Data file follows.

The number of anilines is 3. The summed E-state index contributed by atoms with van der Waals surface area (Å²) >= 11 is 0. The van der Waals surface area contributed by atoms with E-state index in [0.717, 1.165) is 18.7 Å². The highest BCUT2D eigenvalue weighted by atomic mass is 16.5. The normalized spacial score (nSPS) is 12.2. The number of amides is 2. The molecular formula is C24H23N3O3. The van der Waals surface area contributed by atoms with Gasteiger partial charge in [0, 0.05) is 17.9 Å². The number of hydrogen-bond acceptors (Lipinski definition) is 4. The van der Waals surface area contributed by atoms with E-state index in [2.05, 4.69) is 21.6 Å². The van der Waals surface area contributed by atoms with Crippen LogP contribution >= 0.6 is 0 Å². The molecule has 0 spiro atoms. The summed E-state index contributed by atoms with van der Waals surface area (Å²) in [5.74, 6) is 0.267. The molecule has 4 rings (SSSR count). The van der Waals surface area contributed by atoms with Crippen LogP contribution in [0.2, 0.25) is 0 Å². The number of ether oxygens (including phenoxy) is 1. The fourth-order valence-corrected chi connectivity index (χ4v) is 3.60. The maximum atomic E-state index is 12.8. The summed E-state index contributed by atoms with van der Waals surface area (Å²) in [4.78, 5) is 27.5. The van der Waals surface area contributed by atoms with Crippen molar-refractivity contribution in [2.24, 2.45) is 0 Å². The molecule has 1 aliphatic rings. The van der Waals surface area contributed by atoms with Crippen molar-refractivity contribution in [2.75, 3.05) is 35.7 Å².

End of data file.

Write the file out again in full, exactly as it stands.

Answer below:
The number of anilines is 3. The summed E-state index contributed by atoms with van der Waals surface area (Å²) >= 11 is 0. The van der Waals surface area contributed by atoms with E-state index in [0.717, 1.165) is 18.7 Å². The highest BCUT2D eigenvalue weighted by atomic mass is 16.5. The normalized spacial score (nSPS) is 12.2. The number of amides is 2. The molecular formula is C24H23N3O3. The van der Waals surface area contributed by atoms with Gasteiger partial charge in [0, 0.05) is 17.9 Å². The number of hydrogen-bond acceptors (Lipinski definition) is 4. The van der Waals surface area contributed by atoms with E-state index in [2.05, 4.69) is 21.6 Å². The van der Waals surface area contributed by atoms with Crippen LogP contribution >= 0.6 is 0 Å². The molecule has 0 spiro atoms. The summed E-state index contributed by atoms with van der Waals surface area (Å²) in [5.74, 6) is 0.267. The molecule has 4 rings (SSSR count). The van der Waals surface area contributed by atoms with Crippen LogP contribution in [0.2, 0.25) is 0 Å². The number of ether oxygens (including phenoxy) is 1. The fourth-order valence-corrected chi connectivity index (χ4v) is 3.60. The maximum atomic E-state index is 12.8. The summed E-state index contributed by atoms with van der Waals surface area (Å²) in [4.78, 5) is 27.5. The van der Waals surface area contributed by atoms with Crippen molar-refractivity contribution in [2.24, 2.45) is 0 Å². The molecule has 1 aliphatic rings. The van der Waals surface area contributed by atoms with Crippen molar-refractivity contribution in [2.75, 3.05) is 35.7 Å².